The Portia Strategy
Portia's strategy is to help women and men have the same opportunities for engagement and advancement in science, across all science disciplines by: 1) promoting cultures that are collaborative and sensitive to gender issues; 2) ensuring that quality of research and innovation is enhanced by addressing gender issues, where relevant; and 3) showing how new ideas and markets for science knowledge can be created by including women as co-owners and co-solvers of problems facing society. Our flagship projects include genSET: gender in science and The Gender Summits: Quality Research and Innovation through Equality.
Portia was established in 1997 by a group of female scientists working at Imperial College and incorporated as a not-for-profit company in 2001. Dr Elizabeth Pollitzer, one of these scientists, serves as our Managing Director. The original motivation was to respond to the then UK government's concerns about under-representation of women in Science, Engineering and Technology. More lately, we have focused on the role of gender as a dimension of quality in research and innovation.
We work through national and international partnerships, involving scientific community, industry, policy makers and gender research scholars, to enhance science knowledge making; improve institutional practices and process; promote human capital; and ensure compliance with regulation. We believe firmly in putting the views and needs of science at the centre of the gender equality debate in science, and as a key to achieving sustainable economic growth and promoting Europe’s role as a global R&D leader. Our partners include universities, professional bodies, industrial research organisations, funding bodies, gender researchers, NGOs, science organisations and any other actor who can gain from and contribute to the partnerships we create.
We are always happy to explore new partnerships so do contact us if you have an idea.
The Board of Directors
Dr Elizabeth Pollitzer, Managing Director
Dr Pollitzer was a founding member of Portia as a volunteer organisation in the mid-1990s and has been active in gender and science for over 15 years. Under her initiative, Portia was incorporated as a company limited by guarantee in 2001 and she has been Managing Director of Portia since, leading the company from coordinating a single modest national project to spearheading multiple international partnerships involving stakeholders from across varied sectors. In her capacity as a gender and science expert she advises, evaluates, designs and facilitates workshops for various organisations, and speaks at conferences and workshops across the world. In her role as Portia Managing Director she has been the primary co-ordinator of numerous award-winning European Commission projects under a range of funding streams, as well other funding organisations. Elizabeth’s background is in IT and Biophysics. Her original training was in the biophysical sciences, in preparation for a medical career but after graduating from King's College London with a joint honours degree in Biology and Physics, she continued her studies and obtained a PhD in Information Science, from which she went on to many years spent both teaching and researching at the Department of Computing at Imperial College, University of London in Expert systems and Human Computer interaction.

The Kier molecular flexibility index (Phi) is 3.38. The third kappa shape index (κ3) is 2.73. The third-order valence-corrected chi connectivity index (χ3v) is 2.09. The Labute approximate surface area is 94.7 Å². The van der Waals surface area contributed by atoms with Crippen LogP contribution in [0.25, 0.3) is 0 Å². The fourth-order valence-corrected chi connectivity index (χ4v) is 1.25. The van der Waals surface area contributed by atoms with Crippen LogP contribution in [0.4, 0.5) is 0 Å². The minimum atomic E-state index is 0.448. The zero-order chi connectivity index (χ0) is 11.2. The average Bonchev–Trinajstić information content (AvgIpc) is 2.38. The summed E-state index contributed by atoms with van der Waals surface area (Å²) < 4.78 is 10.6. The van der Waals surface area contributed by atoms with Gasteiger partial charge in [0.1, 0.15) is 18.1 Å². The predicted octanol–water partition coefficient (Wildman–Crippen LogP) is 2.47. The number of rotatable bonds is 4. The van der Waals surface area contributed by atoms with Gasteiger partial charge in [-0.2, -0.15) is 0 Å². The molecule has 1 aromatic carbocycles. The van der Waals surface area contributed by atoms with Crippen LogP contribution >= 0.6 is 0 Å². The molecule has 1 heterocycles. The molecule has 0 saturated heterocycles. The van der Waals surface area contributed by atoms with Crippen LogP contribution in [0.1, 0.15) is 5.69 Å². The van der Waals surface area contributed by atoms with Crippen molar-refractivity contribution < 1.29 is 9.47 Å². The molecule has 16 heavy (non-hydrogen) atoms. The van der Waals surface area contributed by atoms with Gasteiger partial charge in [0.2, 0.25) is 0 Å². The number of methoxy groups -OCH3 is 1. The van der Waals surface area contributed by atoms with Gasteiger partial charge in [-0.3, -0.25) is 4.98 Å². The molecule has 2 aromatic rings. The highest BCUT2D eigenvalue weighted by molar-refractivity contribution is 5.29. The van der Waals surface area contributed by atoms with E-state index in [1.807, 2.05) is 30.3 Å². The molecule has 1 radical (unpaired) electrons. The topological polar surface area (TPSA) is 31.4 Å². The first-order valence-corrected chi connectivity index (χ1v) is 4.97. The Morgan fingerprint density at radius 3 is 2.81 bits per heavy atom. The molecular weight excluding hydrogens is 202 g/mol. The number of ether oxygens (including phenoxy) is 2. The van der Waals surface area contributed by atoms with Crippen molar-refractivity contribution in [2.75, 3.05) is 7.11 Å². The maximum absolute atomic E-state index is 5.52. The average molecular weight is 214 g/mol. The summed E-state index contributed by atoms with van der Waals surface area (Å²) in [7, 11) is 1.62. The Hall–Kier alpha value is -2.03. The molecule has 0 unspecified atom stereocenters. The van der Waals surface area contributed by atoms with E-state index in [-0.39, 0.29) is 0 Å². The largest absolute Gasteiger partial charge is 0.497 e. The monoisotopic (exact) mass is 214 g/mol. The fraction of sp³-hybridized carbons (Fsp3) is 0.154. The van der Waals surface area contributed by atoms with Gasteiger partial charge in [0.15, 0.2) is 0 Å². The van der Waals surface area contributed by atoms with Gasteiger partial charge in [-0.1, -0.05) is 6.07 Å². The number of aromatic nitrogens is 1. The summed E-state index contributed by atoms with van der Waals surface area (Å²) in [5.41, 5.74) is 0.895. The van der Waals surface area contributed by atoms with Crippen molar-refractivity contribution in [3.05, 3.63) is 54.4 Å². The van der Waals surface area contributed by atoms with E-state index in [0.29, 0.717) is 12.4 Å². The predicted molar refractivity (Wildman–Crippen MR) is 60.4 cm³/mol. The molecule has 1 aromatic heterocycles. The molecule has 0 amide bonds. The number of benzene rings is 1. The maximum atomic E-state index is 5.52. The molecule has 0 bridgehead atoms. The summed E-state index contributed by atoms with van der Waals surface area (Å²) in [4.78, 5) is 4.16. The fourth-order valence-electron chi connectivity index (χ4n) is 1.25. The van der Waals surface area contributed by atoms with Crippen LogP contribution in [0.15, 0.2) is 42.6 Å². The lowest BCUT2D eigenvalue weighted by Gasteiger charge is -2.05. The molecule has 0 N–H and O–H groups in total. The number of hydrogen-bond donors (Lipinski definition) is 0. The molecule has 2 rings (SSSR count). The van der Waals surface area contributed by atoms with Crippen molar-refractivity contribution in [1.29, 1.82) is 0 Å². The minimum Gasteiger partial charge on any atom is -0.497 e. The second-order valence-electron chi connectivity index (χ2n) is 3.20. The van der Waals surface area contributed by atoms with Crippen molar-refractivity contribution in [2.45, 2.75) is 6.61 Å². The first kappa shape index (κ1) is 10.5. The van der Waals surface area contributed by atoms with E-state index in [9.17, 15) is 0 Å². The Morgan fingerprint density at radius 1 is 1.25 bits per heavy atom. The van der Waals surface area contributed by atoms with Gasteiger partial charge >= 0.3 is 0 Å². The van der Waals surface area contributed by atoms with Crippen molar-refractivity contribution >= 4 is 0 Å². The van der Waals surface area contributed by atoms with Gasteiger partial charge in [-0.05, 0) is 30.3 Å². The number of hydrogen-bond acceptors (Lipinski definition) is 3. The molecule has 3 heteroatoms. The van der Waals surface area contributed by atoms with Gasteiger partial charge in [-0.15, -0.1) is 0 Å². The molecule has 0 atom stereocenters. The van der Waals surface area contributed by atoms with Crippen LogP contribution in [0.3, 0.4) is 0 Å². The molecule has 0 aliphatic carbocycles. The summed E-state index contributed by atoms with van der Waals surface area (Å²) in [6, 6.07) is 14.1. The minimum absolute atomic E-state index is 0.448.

Dr Rosalie Zobel, Strategic Director
Dr Zobel is the former Director of 'Components and Systems', within the Information Society and Media Directorate-General, known today as the DG Connect at the European Commission. She has held senior positions at the European Commission for over 20 years, but has also had an extensive career in the private sector. Rosalie Zobel received a bachelor's degree in physics from Nottingham University, UK, and a PhD in radiation physics from University of London. She started her career in the IT industry with International Computers Limited in 1967, and later held positions in CERN, Switzerland, the Atomic Energy Research Establishment, UK, and the Max-Planck Institut für Plasmaphysik, Germany. In 1981 she joined AT&T in the USA where she held positions as senior marketing manager for open systems software both for the USA and international markets, and was responsible from 1983-1986 for the international UNIX business. In 1986 she became senior marketing manager for information technology products in AT&T Japan. In 1988 she was appointed Deputy Head of Unit of the European Community's ESPRIT Business Systems unit. In 1991 she launched the initiative in Open Microprocessor systems. From 1995 she was the Head of unit 'Business systems, multimedia and microprocessor applications', and EU-coordinator of the G7 Pilot Project 'Global Marketplace for SMEs'. From 1999-2002 she was Director of 'New Methods of Work and Electronic Commerce'. Since 2003 she was Director of 'Components and Systems' in the Information Society and Media Directorate-General of the European Commission.